Luxembourg-based VoIP operator Skyype said Monday that is has filed with the United States’ Securities and Exchange Commission to make an initial public stock offering. The company estimated the value of the initial offering will be around $100 million, although that number is an estimate used mostly as a basis for the filing. Skype did not announce a date for the IPO, or say what price it plans to set for its stock.
Industry watchers have been waiting for Skype to announce and IPO ever since the VoIP service regained independence from corporate parent eBay last year.
Skype has indicated that it plans to make a portion of its IPO shares available to its customers, but offered no other specifics.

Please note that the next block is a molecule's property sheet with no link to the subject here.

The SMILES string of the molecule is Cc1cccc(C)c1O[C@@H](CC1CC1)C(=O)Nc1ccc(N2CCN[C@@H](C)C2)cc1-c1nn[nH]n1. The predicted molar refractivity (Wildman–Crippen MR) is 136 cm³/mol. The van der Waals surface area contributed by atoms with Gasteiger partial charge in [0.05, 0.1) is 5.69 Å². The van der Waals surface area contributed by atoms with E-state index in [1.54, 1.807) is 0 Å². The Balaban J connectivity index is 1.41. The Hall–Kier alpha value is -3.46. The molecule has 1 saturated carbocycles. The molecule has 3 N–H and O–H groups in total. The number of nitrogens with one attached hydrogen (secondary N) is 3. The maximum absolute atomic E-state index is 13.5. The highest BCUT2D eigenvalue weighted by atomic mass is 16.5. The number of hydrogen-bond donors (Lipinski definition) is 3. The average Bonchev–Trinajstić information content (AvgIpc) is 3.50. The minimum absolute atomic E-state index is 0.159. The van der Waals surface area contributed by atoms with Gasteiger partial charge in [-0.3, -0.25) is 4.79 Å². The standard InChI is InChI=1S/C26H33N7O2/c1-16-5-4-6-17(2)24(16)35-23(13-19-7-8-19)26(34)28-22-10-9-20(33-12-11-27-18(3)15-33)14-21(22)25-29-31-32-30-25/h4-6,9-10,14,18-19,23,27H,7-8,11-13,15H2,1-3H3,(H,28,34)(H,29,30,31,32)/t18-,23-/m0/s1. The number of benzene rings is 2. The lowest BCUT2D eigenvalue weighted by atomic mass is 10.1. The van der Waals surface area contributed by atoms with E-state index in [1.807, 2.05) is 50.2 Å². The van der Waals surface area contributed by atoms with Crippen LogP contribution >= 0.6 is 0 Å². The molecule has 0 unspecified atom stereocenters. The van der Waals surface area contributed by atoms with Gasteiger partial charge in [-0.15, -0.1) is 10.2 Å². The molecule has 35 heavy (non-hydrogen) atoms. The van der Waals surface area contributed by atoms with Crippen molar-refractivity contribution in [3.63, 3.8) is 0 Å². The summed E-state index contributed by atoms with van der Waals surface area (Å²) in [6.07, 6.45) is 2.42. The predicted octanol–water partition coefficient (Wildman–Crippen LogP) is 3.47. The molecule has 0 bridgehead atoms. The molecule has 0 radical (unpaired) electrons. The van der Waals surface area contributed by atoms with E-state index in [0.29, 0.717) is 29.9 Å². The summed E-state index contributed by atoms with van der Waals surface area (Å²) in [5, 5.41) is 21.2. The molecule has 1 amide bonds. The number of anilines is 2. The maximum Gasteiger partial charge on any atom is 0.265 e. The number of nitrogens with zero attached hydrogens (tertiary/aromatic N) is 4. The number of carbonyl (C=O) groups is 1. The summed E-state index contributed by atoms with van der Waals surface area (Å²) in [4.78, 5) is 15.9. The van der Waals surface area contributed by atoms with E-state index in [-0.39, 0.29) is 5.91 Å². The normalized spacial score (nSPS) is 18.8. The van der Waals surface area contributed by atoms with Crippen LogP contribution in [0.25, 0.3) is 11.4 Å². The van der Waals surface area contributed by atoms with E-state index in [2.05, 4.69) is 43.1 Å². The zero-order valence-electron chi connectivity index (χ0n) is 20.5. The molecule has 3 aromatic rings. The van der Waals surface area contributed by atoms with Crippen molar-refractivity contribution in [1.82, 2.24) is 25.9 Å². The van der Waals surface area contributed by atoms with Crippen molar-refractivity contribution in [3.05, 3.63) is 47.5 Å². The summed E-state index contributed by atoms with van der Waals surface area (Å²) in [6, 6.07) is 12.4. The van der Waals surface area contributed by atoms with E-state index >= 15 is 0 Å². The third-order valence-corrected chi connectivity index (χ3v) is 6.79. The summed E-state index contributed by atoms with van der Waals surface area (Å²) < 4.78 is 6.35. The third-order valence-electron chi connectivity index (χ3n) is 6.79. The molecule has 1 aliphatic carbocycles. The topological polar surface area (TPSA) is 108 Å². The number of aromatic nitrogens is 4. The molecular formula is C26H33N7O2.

eBay sold off a major of Skype to a private investment group led by SIlver Lake, Andreessen Horowitz, and the Canada Pension Plan Investment Board—combined, the group owns about 56 percent of the company. Another 14 percent went to Joltid, a firm controlled by Skype founders Janus Friis and Nicholas Zennstrom. Ebay retains the remainder of the company.
Skype won’t be the first VoIP company to try an IPO: back in 2006, VoIP operator Vonage launched a high-profile initial public offering that turned into a disaster, as many early investors tried to cash out immediately when the IPO launched, leading to a substantial price drop.
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